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The University of North Texas has become the 100th university to adopt the Society for Human Resource Management (SHRM) academic curriculum guidelines, the organization announced May 2009.
“Signing 100 universities is not only a milestone achievement, but it also represents teamwork at its best,” Debra Cohen, SPHR, SHRM’s chief knowledge officer, told SHRM staff in an e-mail.
It is one of two milestones the organization achieved during the first two weeks of May 2009, according to Cohen.
The other was securing the University of Minnesota’s bachelor’s and master’s degree programs in human resource management as the 99th and 100th such programs in the United States and several other countries. That number has since grown to 110 curriculum programs.
SHRM’s academic initiatives—which include brick-and-mortar programs as well as blended learning and online programs—are rooted in the organization’s creation of the HR Curriculum Guidebook and Templates in 2004, she noted.
Since 2006, when its board of directors approved a multiphased initiative to help the organization define and develop HR education at university business schools across the nation, SHRM has:
·Developed more than 50 case studies and learning modules— available via the Resources for HR Educatorsweb page on SHRM Online—for HR educators to use in university-level classrooms.
·Held networking events in each region of the United States to help students obtain internships and their first professional jobs.
·Awarded funding to exceptional students to support HR internships.
·Conducted research on the state of HR education to improve that education as well as track novice HR professionals as they move up in their careers.
Illustrating the rapid growth of SHRM’s educational efforts, Cohen pointed out that in 2006, SHRM signed four universities to align with its education guidelines. By 2008 SHRM had “experienced exponential growth” in broadening its educational reach, Cohen said.
“We are indeed achieving what we set out to do: set the agenda for HR education; bring commonality to the offering of HR degree programs where none existed in the past, and better prepare aspiring HR professionals through education in order for them to be prepared to contribute to their organizations from day one.”
An added benefit is an increasingly long and impressive list of higher education programs to recommend when potential students contact SHRM for advice on where to attend school, says Nancy Woolever, SPHR, manager of academic initiatives in SHRM’s Knowledge Development Division.
U.S. colleges and universities known for the high quality of their HR programs include the University of Minnesota, Ohio State, Rutgers and Texas A&M, Woolever said. SHRM, as a global organization, also has HR programs at colleges and universities in Canada, India, Mexico and Thailand; they are included among SHRM’s count of 100 schools adopting its curriculum guidelines.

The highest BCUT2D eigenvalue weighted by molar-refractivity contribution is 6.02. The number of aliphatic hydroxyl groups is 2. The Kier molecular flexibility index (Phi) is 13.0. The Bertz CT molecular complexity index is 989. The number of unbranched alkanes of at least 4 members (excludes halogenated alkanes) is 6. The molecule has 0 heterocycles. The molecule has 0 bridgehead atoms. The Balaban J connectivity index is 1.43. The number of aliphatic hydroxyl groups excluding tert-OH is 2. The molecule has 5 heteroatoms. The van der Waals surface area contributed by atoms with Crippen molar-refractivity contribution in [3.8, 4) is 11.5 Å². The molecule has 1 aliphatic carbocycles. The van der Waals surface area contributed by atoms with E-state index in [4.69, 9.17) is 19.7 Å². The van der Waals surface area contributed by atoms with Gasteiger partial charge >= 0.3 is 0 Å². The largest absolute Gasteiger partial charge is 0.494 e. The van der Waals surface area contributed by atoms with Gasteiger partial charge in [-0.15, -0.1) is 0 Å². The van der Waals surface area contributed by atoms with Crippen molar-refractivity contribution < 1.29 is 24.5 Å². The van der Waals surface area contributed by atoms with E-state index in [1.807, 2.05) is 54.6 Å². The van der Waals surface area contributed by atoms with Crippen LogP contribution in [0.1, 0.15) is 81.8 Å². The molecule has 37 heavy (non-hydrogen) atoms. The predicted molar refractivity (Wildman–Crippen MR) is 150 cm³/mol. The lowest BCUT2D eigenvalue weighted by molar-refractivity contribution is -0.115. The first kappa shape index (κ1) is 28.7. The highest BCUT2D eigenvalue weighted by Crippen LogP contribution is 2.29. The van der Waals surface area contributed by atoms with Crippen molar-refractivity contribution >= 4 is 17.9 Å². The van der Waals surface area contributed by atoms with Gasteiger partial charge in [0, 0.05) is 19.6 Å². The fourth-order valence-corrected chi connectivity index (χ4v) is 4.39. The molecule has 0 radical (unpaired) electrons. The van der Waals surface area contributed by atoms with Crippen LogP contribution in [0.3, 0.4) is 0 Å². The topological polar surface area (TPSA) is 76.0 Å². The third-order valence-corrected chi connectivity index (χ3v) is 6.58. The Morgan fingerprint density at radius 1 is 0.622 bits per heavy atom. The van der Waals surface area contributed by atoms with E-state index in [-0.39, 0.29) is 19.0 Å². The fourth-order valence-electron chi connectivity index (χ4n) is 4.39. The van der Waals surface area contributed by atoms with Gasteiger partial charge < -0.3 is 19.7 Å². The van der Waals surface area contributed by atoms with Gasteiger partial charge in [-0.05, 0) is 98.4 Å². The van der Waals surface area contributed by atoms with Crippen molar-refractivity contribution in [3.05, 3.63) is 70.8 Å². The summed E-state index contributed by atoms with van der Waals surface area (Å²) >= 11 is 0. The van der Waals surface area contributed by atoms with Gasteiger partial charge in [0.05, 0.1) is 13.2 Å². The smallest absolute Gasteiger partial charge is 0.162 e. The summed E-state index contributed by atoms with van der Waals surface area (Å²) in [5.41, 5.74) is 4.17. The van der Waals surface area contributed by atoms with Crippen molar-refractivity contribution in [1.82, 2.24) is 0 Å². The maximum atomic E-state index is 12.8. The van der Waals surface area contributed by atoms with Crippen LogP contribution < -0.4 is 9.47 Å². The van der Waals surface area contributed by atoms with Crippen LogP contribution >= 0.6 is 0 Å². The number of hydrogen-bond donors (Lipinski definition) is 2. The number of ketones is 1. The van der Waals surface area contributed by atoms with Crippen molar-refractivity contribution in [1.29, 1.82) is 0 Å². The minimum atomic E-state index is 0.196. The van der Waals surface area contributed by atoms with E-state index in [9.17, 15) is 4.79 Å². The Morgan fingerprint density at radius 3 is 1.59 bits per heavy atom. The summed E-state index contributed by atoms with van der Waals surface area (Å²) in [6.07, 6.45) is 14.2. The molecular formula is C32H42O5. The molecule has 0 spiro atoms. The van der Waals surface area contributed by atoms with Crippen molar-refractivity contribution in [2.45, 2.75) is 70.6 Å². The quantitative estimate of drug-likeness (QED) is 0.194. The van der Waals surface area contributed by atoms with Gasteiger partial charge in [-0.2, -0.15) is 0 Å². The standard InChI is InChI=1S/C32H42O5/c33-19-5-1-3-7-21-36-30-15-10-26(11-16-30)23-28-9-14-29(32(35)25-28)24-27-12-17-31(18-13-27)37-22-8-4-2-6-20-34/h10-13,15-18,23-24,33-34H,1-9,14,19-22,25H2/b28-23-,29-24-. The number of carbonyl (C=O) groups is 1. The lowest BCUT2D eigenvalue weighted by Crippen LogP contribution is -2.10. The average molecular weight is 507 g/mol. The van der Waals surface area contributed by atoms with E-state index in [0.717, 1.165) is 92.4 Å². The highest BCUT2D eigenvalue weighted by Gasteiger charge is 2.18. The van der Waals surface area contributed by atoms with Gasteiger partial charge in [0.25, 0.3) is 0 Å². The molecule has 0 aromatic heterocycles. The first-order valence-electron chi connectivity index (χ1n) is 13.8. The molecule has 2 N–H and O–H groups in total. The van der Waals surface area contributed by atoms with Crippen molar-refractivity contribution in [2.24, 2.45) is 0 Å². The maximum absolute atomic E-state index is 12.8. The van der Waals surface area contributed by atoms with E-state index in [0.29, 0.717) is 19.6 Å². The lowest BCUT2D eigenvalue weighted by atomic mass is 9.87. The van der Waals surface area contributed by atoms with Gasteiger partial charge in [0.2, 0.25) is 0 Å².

SHRM’s emphasis on higher education raises the level of credibility, stature and preparedness for those entering the profession by putting some definition around what the next generation of HR professionals should be studying, says Woolever.
“There was no consistency from program to program. There wasn’t even consistency in what programs were called” until SHRM began working with colleges and universities to develop a template for HR education, she said.
SHRM is changing the future of HR education, Woolever observed.
“We’re seeing a lot of programs that are either bachelor of business administration or bachelor of science [in] business administration with a concentration in HR management.”
Where a college or university houses its HR studies also is changing, she noted.
The tendency among colleges and universities had been to locate HR programs in the College of Arts & Sciences or other nonbusiness departments, but increasingly HR programs are becoming a part of a university or college’s school of business.
And when a college or university has an HR program housed outside its business program,
SHRM strongly recommends that those students are exposed to the university’s business curriculum, according to Woolever.
“[HR] has to be taught with a formal business approach,” she said, “because HR is a business discipline.” HR students need to “know the language of business,” she added, including how to strategize, make business presentations and influence senior leaders.
“That’s the environment in which HR operates and needs to operate.”
Kathy Gurchiek is associate editor for HR News. She can be reached at email@example.com.
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